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How Different Cultures View Addiction and Recovery

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How Different Cultures View Addiction and Recovery

A culture is a system of beliefs, behaviors, and customs of a particular group, time, or place. Cultures may be divided among socioeconomic lines, geographic location, age, gender, and religious beliefs. As a country, the United States has its own culture. Within the U.S., thousands of subcultures exist due to the vast numbers of ethnic groups within its borders. The National Institutes of Health predicts that ethnic minorities will make up one-half of the student population by 2030. At the same time, the mainline ethnicity (Caucasian) will drop to around 53 percent.

Addiction has permeated virtually every subculture—race, gender, religion, and education level. SAMHSA (Substance Abuse and Mental Health Services Administration (SAMHSA) reported in 2011 that every ethnic group in the U.S. indicated drug addiction in some segment of its population. Unfortunately for people across every ethnic group, treatment was rare. According to a study released in 2011 by Psychiatric Services, only ten percent of the population of any ethnic group got the help needed for their addiction.

Different Cultural Views

Addiction is not limited to the U.S. According to a 2012 article from WebMD, between 149 and 271 million people used an illegal drug at least one time. This translates into roughly one in 20 people taking an illicit drug. These figures do not even take into account addiction to prescription medication, which is a staggering problem in the U.S. and abroad. The use of drugs in other countries is based on their cultures and subcultures just like the U.S. Views of addiction and recovery from various cultures and subcultures include the following:

How Different Cultures View Addiction and Recovery
  • China – In previous generations the Chinese government and its citizens took a hardline stance against drug use, and being addicted was shameful. However, in recent generations, the attitude has shifted in part because of the Westernization of the country. According to a 2013 article from The Atlantic, around 70,000 people admitted they were addicts in 1990. By 2011 that number jumped to almost 1.8 million. As a response, the government has begun interacting with young people to educate them about the dangers of addiction.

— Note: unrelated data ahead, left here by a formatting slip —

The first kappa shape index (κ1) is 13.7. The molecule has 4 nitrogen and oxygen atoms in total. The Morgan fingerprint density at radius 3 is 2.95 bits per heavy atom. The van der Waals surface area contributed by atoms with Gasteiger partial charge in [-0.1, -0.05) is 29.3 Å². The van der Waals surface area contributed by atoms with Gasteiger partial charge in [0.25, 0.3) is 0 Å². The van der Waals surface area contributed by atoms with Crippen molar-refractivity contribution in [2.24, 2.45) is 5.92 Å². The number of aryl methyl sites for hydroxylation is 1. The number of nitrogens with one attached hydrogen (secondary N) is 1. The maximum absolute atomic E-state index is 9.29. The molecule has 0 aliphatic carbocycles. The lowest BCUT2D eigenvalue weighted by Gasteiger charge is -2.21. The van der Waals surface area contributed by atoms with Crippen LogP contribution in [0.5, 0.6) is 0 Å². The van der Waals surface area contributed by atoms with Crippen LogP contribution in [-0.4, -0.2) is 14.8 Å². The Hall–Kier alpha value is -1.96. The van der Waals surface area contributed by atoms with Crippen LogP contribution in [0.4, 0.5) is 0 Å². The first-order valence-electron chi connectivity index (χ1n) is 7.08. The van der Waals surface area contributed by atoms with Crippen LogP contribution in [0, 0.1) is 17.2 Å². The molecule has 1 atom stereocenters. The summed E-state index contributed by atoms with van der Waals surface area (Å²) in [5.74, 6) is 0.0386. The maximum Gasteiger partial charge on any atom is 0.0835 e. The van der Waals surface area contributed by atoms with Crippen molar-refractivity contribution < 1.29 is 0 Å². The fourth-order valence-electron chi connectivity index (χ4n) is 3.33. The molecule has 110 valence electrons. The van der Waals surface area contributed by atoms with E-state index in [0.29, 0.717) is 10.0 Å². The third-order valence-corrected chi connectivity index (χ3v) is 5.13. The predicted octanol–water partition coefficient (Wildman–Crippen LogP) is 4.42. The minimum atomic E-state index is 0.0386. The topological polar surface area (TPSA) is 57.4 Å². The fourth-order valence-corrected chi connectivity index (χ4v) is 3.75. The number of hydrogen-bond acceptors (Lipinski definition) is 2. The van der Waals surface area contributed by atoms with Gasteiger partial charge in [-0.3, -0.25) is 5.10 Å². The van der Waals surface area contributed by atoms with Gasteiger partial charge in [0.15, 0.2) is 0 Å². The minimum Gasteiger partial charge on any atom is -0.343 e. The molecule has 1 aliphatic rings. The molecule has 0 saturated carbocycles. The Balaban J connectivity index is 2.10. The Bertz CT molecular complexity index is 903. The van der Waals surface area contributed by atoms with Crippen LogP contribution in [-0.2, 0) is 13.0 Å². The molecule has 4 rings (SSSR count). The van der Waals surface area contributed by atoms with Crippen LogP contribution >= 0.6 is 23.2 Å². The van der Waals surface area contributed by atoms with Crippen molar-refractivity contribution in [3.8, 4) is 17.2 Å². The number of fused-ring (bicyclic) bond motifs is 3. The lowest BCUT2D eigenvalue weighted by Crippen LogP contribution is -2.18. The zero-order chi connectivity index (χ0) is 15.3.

• Lebanon – According to a 2010 CNN, Lebanon has a high rate of ecstasy and other designer drugs because of its more Western nightlife and club culture. It is not seen as a shameful action and does not incur stiff penalties if a person is caught using.
  • Turkey – In this country attitudes toward drug use and addiction are based more on the type of drug used. As a whole, the younger generation holds a negative attitude toward hard drugs like heroin but has a more relaxed attitude toward marijuana, a 2005 study from Addictive Behaviors
  • Saudi Arabia – The government is actively confiscating drugs according to a 2010 article from CNN. However, the high unemployment rate in the country has led to more use of drugs.
  • South Africa – A 2013 study released in the African Journal of Emergency Medicine indicated that doctors there consider addiction and substance abuse as a disease that needs treatment. They also acknowledged the need for a holistic approach to caring for addicts.

Other subcultures and their attitudes toward drug use and addiction include the following:

  • Gang culture – In this subculture drug use is often encouraged and even expected. According to a 2011 report from the Federal Bureau of Investigation, almost 70 percent of law enforcement agencies in the United Stated reported gang involvement in drug distribution.
  • Gender – According to a 2012 report from the United Nations Office on Drugs and Crime, drug use and addiction are more prominent among males in various countries. In Argentina and Brazil, males use drugs three times more often than women, and in India and Pakistan, men use drugs 10 times more often. However, there is an exception to this pattern. The U.N. also reported that women are more prone than men to use and abuse tranquilizers and sedatives.
  • Generational lines – According to the United Nations Office on Drugs and Crime, drug use will likely to continue to be linked to younger generations, and those younger generations will play a major role in shaping how drug addiction and recovery are viewed especially as traditional family ties and value systems weaken.

In addition, a country’s religious beliefs will often inform attitudes about addiction. For example in the Middle East, where conservative Islam holds great influence over the region, alcohol, and drugs are forbidden. Non-prescription drugs are designed to lead people away from Allah (God) and keep them from serving him well according to an article from the BBC. Like other religions, however, many Muslims still use drugs.

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